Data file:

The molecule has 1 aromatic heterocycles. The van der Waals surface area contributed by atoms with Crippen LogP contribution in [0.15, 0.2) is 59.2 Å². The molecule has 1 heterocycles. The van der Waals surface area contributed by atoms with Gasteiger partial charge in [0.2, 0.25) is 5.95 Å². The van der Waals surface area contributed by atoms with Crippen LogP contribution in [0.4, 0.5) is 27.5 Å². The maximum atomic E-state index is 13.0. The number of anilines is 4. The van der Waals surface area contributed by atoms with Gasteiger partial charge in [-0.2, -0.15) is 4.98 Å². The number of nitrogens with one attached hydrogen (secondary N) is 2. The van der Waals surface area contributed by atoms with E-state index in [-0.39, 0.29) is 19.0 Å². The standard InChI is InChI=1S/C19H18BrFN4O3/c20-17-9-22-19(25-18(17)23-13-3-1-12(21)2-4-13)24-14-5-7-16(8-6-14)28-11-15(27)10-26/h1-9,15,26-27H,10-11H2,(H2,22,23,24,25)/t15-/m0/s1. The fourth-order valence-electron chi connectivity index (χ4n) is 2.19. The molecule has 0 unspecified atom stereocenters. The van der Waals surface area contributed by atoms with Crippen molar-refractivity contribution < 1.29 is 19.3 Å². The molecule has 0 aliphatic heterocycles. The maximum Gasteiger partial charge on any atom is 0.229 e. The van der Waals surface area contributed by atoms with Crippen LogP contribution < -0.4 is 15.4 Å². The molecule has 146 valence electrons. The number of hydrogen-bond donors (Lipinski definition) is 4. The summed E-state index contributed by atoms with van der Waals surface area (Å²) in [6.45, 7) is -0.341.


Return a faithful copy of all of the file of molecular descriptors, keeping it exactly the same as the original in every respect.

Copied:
The molecule has 1 aromatic heterocycles. The van der Waals surface area contributed by atoms with Crippen LogP contribution in [0.15, 0.2) is 59.2 Å². The molecule has 1 heterocycles. The van der Waals surface area contributed by atoms with Gasteiger partial charge in [0.2, 0.25) is 5.95 Å². The van der Waals surface area contributed by atoms with Crippen LogP contribution in [0.4, 0.5) is 27.5 Å². The maximum atomic E-state index is 13.0. The number of anilines is 4. The van der Waals surface area contributed by atoms with Gasteiger partial charge in [-0.2, -0.15) is 4.98 Å². The number of nitrogens with one attached hydrogen (secondary N) is 2. The van der Waals surface area contributed by atoms with E-state index in [-0.39, 0.29) is 19.0 Å². The standard InChI is InChI=1S/C19H18BrFN4O3/c20-17-9-22-19(25-18(17)23-13-3-1-12(21)2-4-13)24-14-5-7-16(8-6-14)28-11-15(27)10-26/h1-9,15,26-27H,10-11H2,(H2,22,23,24,25)/t15-/m0/s1. The fourth-order valence-electron chi connectivity index (χ4n) is 2.19. The molecule has 0 unspecified atom stereocenters. The van der Waals surface area contributed by atoms with Crippen molar-refractivity contribution < 1.29 is 19.3 Å². The molecule has 0 aliphatic heterocycles. The maximum Gasteiger partial charge on any atom is 0.229 e. The van der Waals surface area contributed by atoms with Crippen LogP contribution < -0.4 is 15.4 Å². The molecule has 146 valence electrons. The number of hydrogen-bond donors (Lipinski definition) is 4. The summed E-state index contributed by atoms with van der Waals surface area (Å²) in [6.45, 7) is -0.341.